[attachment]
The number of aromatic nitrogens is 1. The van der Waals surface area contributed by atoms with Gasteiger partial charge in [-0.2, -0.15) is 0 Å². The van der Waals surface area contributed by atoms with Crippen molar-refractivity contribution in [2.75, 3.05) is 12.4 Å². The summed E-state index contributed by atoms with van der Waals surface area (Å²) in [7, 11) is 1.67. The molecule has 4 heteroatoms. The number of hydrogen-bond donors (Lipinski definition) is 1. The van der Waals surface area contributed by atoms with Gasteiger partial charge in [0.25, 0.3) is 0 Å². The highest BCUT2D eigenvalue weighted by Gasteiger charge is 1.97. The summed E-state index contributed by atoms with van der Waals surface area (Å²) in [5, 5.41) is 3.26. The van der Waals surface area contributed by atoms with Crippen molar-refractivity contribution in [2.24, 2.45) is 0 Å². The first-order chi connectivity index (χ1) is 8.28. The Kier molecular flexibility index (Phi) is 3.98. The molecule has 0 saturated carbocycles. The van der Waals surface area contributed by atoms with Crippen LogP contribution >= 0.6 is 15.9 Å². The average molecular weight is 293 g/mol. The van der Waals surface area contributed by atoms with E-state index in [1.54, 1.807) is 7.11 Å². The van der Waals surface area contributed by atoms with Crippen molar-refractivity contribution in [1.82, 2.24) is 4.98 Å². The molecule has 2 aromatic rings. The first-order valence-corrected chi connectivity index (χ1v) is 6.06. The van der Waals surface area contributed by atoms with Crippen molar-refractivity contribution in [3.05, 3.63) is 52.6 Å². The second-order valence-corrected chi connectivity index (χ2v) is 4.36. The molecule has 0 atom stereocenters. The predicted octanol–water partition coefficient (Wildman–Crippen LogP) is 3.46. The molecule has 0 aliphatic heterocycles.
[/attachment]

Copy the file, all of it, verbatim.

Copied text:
The number of aromatic nitrogens is 1. The van der Waals surface area contributed by atoms with Gasteiger partial charge in [-0.2, -0.15) is 0 Å². The van der Waals surface area contributed by atoms with Crippen molar-refractivity contribution in [2.75, 3.05) is 12.4 Å². The summed E-state index contributed by atoms with van der Waals surface area (Å²) in [7, 11) is 1.67. The molecule has 4 heteroatoms. The number of hydrogen-bond donors (Lipinski definition) is 1. The van der Waals surface area contributed by atoms with Gasteiger partial charge in [0.25, 0.3) is 0 Å². The highest BCUT2D eigenvalue weighted by Gasteiger charge is 1.97. The summed E-state index contributed by atoms with van der Waals surface area (Å²) in [5, 5.41) is 3.26. The van der Waals surface area contributed by atoms with Crippen molar-refractivity contribution in [2.24, 2.45) is 0 Å². The first-order chi connectivity index (χ1) is 8.28. The Kier molecular flexibility index (Phi) is 3.98. The molecule has 0 saturated carbocycles. The van der Waals surface area contributed by atoms with Crippen LogP contribution >= 0.6 is 15.9 Å². The average molecular weight is 293 g/mol. The van der Waals surface area contributed by atoms with E-state index in [1.54, 1.807) is 7.11 Å². The van der Waals surface area contributed by atoms with Crippen molar-refractivity contribution in [1.82, 2.24) is 4.98 Å². The molecule has 2 aromatic rings. The first-order valence-corrected chi connectivity index (χ1v) is 6.06. The van der Waals surface area contributed by atoms with Crippen molar-refractivity contribution in [3.05, 3.63) is 52.6 Å². The second-order valence-corrected chi connectivity index (χ2v) is 4.36. The molecule has 0 atom stereocenters. The predicted octanol–water partition coefficient (Wildman–Crippen LogP) is 3.46. The molecule has 0 aliphatic heterocycles.